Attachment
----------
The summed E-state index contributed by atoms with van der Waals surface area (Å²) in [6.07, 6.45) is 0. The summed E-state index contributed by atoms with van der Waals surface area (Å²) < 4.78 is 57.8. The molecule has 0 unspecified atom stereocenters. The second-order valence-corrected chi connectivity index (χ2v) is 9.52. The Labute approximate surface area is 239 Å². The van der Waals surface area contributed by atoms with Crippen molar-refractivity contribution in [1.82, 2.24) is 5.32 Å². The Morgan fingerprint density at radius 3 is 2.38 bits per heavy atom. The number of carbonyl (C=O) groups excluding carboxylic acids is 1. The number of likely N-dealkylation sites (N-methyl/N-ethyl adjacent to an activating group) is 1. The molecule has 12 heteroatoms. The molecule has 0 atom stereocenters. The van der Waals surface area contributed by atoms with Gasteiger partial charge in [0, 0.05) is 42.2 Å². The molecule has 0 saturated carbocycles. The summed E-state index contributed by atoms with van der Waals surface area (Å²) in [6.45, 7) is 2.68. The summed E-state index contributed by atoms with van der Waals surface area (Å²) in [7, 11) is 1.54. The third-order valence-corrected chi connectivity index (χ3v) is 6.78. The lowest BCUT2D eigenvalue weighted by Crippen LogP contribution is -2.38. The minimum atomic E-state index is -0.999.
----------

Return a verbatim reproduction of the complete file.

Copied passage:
The summed E-state index contributed by atoms with van der Waals surface area (Å²) in [6.07, 6.45) is 0. The summed E-state index contributed by atoms with van der Waals surface area (Å²) < 4.78 is 57.8. The molecule has 0 unspecified atom stereocenters. The second-order valence-corrected chi connectivity index (χ2v) is 9.52. The Labute approximate surface area is 239 Å². The van der Waals surface area contributed by atoms with Crippen molar-refractivity contribution in [1.82, 2.24) is 5.32 Å². The Morgan fingerprint density at radius 3 is 2.38 bits per heavy atom. The number of carbonyl (C=O) groups excluding carboxylic acids is 1. The number of likely N-dealkylation sites (N-methyl/N-ethyl adjacent to an activating group) is 1. The molecule has 12 heteroatoms. The molecule has 0 atom stereocenters. The van der Waals surface area contributed by atoms with Gasteiger partial charge in [0, 0.05) is 42.2 Å². The molecule has 0 saturated carbocycles. The summed E-state index contributed by atoms with van der Waals surface area (Å²) in [6.45, 7) is 2.68. The summed E-state index contributed by atoms with van der Waals surface area (Å²) in [7, 11) is 1.54. The third-order valence-corrected chi connectivity index (χ3v) is 6.78. The lowest BCUT2D eigenvalue weighted by Crippen LogP contribution is -2.38. The minimum atomic E-state index is -0.999.